Forty years ago, coaches couldn’t practice with players on the court before October 15th. In 1971, Lefty Driesell, Head Coach of University of Maryland, couldn’t wait to get started, so he came up with the whole concept of starting practice at 12AM, October 15th. Midnight madness was really just practice actually held at midnight, and coaches were never happier to get back to coaching for the next six months. Working with a dozen or so individuals, molding them into one cohesive unit working towards a common goal and winning championships, is what coaches love to do. Working on fundamentals, drills, offense, defense, special situations, and blowing that whistle is when coaches are truly happy.
Current NCAA rules permit coaches to work with individual athletes or even the entire team for two hours a week from the start of the school year up until the start of official practice. Legislation is being voted on this week by athletic directors and presidents at the NCAA Convention which would actually permit coaches to work with the student/athletes during the summer. With these additional hours of court time allotted prior to the official start of practice, one would think that there is more coaching than 20 years ago. While the actual hours of coaching time has increased, most current coaches would agree it seems to take up less of their time. Tom Dempsey, head coach of Rider University thinks that on the floor coaching probably takes up 10% of his time. “There are so many more commitments these days that as the head coach you really have to manage your time well.”
In a forever changing, fast paced culture, multi-tasking has been taken to a new level for everyone. College basketball coaches are no exception. In the past, coaches who called a time-out at the perfect moment, made the proper substitution, or called the right play at the end of a game were considered great coaches. Today, coaches are judged with greater scrutiny on and off the court. Coaches now have to think more like a CEO in the business world. There is always something to be done. Coaches are expected to speak at alumni events, conduct media interviews, go to lunch with boosters, counsel student/athletes, attend department meetings, meet with their staff, meet with academic counselors, provide community service, write thank you letters to donors, and the list goes on and on. Keep in mind; we haven’t even mentioned anything about recruiting; which some coaches will tell you is a full time job in itself.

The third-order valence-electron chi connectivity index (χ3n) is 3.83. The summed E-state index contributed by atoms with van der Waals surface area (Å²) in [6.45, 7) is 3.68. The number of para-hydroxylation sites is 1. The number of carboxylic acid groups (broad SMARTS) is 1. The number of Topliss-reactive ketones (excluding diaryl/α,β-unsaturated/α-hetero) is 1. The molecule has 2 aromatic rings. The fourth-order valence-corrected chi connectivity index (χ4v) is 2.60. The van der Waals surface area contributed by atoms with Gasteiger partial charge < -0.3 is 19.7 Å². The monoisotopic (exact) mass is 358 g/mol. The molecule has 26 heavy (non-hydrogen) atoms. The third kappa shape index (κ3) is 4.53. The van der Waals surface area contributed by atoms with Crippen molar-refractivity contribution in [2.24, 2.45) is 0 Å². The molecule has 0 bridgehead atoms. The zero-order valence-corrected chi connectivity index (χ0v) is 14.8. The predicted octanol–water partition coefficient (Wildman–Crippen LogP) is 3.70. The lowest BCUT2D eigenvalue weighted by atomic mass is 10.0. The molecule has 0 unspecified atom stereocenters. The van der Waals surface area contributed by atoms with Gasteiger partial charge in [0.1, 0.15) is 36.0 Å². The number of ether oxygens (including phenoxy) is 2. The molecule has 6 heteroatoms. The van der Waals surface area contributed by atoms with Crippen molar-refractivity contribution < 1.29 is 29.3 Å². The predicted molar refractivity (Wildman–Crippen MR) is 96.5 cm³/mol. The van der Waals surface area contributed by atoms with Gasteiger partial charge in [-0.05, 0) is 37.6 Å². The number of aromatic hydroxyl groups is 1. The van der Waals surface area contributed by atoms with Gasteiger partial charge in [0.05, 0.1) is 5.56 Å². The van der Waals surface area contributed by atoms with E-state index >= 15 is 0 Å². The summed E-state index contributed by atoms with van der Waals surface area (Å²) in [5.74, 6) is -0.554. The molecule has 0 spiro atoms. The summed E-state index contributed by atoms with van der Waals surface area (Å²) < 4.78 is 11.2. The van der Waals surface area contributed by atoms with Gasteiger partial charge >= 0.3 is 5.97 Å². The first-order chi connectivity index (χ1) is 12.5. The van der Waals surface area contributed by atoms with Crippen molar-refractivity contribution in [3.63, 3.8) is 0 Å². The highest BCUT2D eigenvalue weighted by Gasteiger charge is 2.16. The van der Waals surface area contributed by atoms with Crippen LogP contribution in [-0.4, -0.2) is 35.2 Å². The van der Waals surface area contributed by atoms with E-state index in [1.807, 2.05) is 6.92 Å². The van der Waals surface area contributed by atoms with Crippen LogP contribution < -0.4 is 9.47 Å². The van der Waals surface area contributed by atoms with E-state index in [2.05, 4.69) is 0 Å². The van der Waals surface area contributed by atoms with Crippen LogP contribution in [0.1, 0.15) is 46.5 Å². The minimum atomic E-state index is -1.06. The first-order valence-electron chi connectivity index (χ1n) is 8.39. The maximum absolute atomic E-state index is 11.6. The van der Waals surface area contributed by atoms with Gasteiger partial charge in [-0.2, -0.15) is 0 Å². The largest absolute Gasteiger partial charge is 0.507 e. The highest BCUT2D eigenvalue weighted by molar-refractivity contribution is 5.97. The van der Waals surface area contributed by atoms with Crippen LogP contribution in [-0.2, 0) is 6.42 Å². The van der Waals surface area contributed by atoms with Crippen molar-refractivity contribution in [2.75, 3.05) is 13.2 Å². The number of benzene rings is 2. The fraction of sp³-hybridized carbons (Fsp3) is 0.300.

“We do not really coach less, it’s just that we spend so much more time doing so many other things,” says Jim Ferry, Head Coach of Long Island University. And would he change any of this? “Not at all. We have a great profession, it’s like anything in life, and you just have to adjust with the times.” The rules will constantly change with NCAA legislation, and one can only guess what restrictions will be put on coaches after the NCAA Convention ends. The good news for coaches, conference play is finally here, and for a couple of hours a day, they are permitted to do what they really love to do, COACH!
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